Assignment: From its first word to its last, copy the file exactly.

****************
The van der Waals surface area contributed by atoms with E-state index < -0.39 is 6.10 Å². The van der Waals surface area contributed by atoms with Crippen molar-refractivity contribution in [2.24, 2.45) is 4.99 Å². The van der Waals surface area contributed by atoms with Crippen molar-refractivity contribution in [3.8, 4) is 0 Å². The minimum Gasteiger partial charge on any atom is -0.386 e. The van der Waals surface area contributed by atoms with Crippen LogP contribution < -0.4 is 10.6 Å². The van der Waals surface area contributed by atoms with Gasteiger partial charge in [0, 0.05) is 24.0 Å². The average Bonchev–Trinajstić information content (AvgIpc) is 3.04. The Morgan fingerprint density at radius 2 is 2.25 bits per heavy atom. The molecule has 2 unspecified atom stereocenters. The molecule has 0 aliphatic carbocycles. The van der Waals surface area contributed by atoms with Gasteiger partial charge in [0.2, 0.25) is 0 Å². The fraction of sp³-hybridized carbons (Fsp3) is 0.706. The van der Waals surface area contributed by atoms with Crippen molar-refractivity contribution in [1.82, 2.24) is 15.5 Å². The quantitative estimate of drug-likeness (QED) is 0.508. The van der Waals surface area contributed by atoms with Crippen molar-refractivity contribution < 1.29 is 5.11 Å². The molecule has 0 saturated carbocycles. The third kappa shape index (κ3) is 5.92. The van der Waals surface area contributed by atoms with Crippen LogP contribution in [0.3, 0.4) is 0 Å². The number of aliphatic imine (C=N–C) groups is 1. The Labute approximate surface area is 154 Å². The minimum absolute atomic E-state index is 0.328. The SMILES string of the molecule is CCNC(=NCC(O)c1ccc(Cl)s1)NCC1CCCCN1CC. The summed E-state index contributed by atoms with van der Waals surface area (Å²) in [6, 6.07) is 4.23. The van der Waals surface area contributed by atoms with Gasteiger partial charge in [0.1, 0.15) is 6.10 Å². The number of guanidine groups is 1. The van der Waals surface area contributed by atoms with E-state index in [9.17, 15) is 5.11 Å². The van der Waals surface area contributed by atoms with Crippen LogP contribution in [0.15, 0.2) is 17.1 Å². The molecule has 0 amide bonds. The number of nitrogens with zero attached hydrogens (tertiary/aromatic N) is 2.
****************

The van der Waals surface area contributed by atoms with E-state index < -0.39 is 6.10 Å². The van der Waals surface area contributed by atoms with Crippen molar-refractivity contribution in [2.24, 2.45) is 4.99 Å². The van der Waals surface area contributed by atoms with Crippen molar-refractivity contribution in [3.8, 4) is 0 Å². The minimum Gasteiger partial charge on any atom is -0.386 e. The van der Waals surface area contributed by atoms with Crippen LogP contribution < -0.4 is 10.6 Å². The van der Waals surface area contributed by atoms with Gasteiger partial charge in [0, 0.05) is 24.0 Å². The average Bonchev–Trinajstić information content (AvgIpc) is 3.04. The Morgan fingerprint density at radius 2 is 2.25 bits per heavy atom. The molecule has 2 unspecified atom stereocenters. The molecule has 0 aliphatic carbocycles. The van der Waals surface area contributed by atoms with Gasteiger partial charge in [0.2, 0.25) is 0 Å². The fraction of sp³-hybridized carbons (Fsp3) is 0.706. The van der Waals surface area contributed by atoms with Crippen molar-refractivity contribution in [1.82, 2.24) is 15.5 Å². The quantitative estimate of drug-likeness (QED) is 0.508. The van der Waals surface area contributed by atoms with Crippen molar-refractivity contribution < 1.29 is 5.11 Å². The molecule has 0 saturated carbocycles. The third kappa shape index (κ3) is 5.92. The van der Waals surface area contributed by atoms with Crippen LogP contribution in [0.3, 0.4) is 0 Å². The number of aliphatic imine (C=N–C) groups is 1. The Labute approximate surface area is 154 Å². The minimum absolute atomic E-state index is 0.328. The SMILES string of the molecule is CCNC(=NCC(O)c1ccc(Cl)s1)NCC1CCCCN1CC. The summed E-state index contributed by atoms with van der Waals surface area (Å²) in [6, 6.07) is 4.23. The van der Waals surface area contributed by atoms with Gasteiger partial charge in [0.1, 0.15) is 6.10 Å². The number of guanidine groups is 1. The van der Waals surface area contributed by atoms with E-state index in [9.17, 15) is 5.11 Å². The van der Waals surface area contributed by atoms with Crippen LogP contribution in [0.15, 0.2) is 17.1 Å². The molecule has 0 amide bonds. The number of nitrogens with zero attached hydrogens (tertiary/aromatic N) is 2.